Life on the road can be unforgiving. Truck drivers are no strangers to breakdowns, mishaps and the miserable truth of Murphy's Law. That's why it pays to take a karmic approach to trucking. Be on the lookout for rookie truck driver mistakes at truck stops and offer guidance. Newbies lean on more experienced drivers, so treat the truck stop like an asphalt-covered classroom and drop some knowledge. And, on the flip side, don't hesitate to ask for help when you're facing a task that's a two-person job.
If your general life philosophy revolves around the Golden Rule, this one's a slam dunk. You already greet people with a smile, embrace decency, show others respect and commit random acts of kindness. There's no guarantee your truck stop experience will be a pleasant one, but you have the ability to make someone's day brighter when you adopt this demeanor. Make it a personal challenge!
If you love the company you're driving for, then by all means preach the gospel at truck stops. Networking and discussing the ups and downs of working for different carriers is a natural part of riffing with other road warriors. Take these opportunities to give others a glimpse into your employer and to ask questions about theirs. At JLE, our drivers receive a $3,000 referral bonus for recruiting qualified drivers—$1,500 when they're seated and $1,500 when they hit the 90-day mark. Some Driver Talent Ambassadors, our recruiters on the road, are putting 2, 3 or 4 drivers in seats and making a great additional income. Learning is good; earning is even better.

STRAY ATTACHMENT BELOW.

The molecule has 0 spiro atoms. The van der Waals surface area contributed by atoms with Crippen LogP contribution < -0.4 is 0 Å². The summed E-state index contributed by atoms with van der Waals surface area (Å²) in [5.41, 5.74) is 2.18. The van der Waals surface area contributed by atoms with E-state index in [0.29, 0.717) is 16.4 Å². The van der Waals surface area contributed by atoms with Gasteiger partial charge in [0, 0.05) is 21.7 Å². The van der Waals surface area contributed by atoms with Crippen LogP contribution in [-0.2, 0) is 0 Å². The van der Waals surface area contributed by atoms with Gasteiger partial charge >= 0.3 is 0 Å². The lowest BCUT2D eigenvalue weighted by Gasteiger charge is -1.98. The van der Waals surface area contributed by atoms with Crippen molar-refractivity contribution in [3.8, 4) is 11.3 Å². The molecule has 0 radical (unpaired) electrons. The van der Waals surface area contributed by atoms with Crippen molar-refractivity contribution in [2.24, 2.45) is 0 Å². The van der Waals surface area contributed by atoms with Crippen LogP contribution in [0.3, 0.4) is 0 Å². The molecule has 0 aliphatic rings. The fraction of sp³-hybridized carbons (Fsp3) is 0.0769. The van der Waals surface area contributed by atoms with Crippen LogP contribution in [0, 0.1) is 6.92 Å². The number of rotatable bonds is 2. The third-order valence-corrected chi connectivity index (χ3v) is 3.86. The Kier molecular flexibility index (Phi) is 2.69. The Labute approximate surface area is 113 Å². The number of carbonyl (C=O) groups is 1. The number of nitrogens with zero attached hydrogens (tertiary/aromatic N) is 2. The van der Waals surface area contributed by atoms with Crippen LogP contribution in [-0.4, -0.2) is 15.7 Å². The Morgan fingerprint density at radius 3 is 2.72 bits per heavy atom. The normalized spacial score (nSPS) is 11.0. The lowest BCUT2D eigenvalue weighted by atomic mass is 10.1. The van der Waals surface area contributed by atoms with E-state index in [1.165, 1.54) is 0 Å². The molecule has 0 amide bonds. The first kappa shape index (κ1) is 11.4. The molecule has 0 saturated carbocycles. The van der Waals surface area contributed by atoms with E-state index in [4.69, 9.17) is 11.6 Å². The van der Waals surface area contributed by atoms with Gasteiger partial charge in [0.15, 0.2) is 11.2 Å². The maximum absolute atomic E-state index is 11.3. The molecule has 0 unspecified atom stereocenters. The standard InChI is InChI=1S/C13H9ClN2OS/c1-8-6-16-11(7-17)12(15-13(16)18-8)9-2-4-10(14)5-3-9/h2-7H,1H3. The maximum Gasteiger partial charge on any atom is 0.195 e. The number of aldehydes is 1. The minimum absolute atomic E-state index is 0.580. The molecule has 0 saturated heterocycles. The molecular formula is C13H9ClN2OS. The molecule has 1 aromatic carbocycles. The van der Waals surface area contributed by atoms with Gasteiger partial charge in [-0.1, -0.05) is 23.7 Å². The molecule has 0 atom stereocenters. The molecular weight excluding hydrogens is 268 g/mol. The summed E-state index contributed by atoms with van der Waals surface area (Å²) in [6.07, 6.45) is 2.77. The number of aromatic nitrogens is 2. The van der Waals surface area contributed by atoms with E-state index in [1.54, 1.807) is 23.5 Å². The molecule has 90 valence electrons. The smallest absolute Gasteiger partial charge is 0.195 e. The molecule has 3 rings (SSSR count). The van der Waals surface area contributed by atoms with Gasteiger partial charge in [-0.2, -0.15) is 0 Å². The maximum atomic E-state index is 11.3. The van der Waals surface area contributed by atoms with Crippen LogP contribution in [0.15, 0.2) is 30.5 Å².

If you're scanning this article, stop scrolling! You're definitely going to want to read this section. Steering clear of these truck stop no-nos should keep you in good graces with other drivers, and you can't put a price on that. But truckers who don't abide by these guidelines will find themselves with few allies for the duration of their visit.
Gas up and roll out. That's the rule at fuel islands, yet most truckers have witnessed discourteous drivers leave their rigs blocking the pumps while they run inside to shower, grab a bite or fill out paperwork. This is trucking 101 stuff, so don't embarrass yourself by inconveniencing your peers. Everyone's on a timetable to deliver, and the driver behind you might need to refuel and get back on the road. Plus, some truck stops are taking punitive measures.